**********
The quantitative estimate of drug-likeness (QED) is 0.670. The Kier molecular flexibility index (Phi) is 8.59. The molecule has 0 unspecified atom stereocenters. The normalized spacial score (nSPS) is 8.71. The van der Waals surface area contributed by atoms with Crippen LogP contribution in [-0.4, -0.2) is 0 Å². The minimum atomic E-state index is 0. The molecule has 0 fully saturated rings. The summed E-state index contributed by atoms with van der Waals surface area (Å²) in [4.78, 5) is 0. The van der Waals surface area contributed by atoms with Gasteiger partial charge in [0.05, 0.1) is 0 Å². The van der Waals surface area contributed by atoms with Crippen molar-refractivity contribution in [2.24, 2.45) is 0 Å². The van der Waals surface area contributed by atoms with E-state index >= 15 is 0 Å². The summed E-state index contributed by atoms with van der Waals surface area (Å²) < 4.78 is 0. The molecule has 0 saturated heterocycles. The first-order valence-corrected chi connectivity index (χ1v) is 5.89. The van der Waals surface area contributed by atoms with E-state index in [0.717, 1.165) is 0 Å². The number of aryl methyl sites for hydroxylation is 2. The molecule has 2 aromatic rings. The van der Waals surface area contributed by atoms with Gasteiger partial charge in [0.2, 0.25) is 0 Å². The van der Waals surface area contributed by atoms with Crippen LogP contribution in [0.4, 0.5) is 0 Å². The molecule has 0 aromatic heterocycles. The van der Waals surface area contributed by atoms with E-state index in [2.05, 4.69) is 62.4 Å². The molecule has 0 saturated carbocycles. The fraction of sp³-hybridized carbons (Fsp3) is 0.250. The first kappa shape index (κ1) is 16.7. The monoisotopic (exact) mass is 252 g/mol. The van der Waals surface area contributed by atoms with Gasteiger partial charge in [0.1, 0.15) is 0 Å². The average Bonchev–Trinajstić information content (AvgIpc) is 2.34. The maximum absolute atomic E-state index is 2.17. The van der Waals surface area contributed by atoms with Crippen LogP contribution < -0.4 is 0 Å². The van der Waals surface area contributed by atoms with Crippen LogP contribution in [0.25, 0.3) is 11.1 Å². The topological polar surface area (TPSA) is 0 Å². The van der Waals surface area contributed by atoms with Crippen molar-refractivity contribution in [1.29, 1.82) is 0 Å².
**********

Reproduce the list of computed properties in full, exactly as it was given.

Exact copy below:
The quantitative estimate of drug-likeness (QED) is 0.670. The Kier molecular flexibility index (Phi) is 8.59. The molecule has 0 unspecified atom stereocenters. The normalized spacial score (nSPS) is 8.71. The van der Waals surface area contributed by atoms with Crippen LogP contribution in [-0.4, -0.2) is 0 Å². The minimum atomic E-state index is 0. The molecule has 0 fully saturated rings. The summed E-state index contributed by atoms with van der Waals surface area (Å²) in [4.78, 5) is 0. The van der Waals surface area contributed by atoms with Gasteiger partial charge in [0.05, 0.1) is 0 Å². The van der Waals surface area contributed by atoms with Crippen molar-refractivity contribution in [2.24, 2.45) is 0 Å². The van der Waals surface area contributed by atoms with E-state index >= 15 is 0 Å². The summed E-state index contributed by atoms with van der Waals surface area (Å²) < 4.78 is 0. The molecule has 0 saturated heterocycles. The first-order valence-corrected chi connectivity index (χ1v) is 5.89. The van der Waals surface area contributed by atoms with E-state index in [0.717, 1.165) is 0 Å². The number of aryl methyl sites for hydroxylation is 2. The molecule has 2 aromatic rings. The van der Waals surface area contributed by atoms with Gasteiger partial charge in [0.2, 0.25) is 0 Å². The van der Waals surface area contributed by atoms with Crippen LogP contribution in [0.4, 0.5) is 0 Å². The molecule has 0 aromatic heterocycles. The van der Waals surface area contributed by atoms with E-state index in [2.05, 4.69) is 62.4 Å². The molecule has 0 saturated carbocycles. The fraction of sp³-hybridized carbons (Fsp3) is 0.250. The first kappa shape index (κ1) is 16.7. The monoisotopic (exact) mass is 252 g/mol. The van der Waals surface area contributed by atoms with Gasteiger partial charge in [0.1, 0.15) is 0 Å². The average Bonchev–Trinajstić information content (AvgIpc) is 2.34. The maximum absolute atomic E-state index is 2.17. The van der Waals surface area contributed by atoms with Crippen LogP contribution < -0.4 is 0 Å². The van der Waals surface area contributed by atoms with Crippen LogP contribution in [0.25, 0.3) is 11.1 Å². The topological polar surface area (TPSA) is 0 Å². The van der Waals surface area contributed by atoms with Crippen molar-refractivity contribution in [1.29, 1.82) is 0 Å².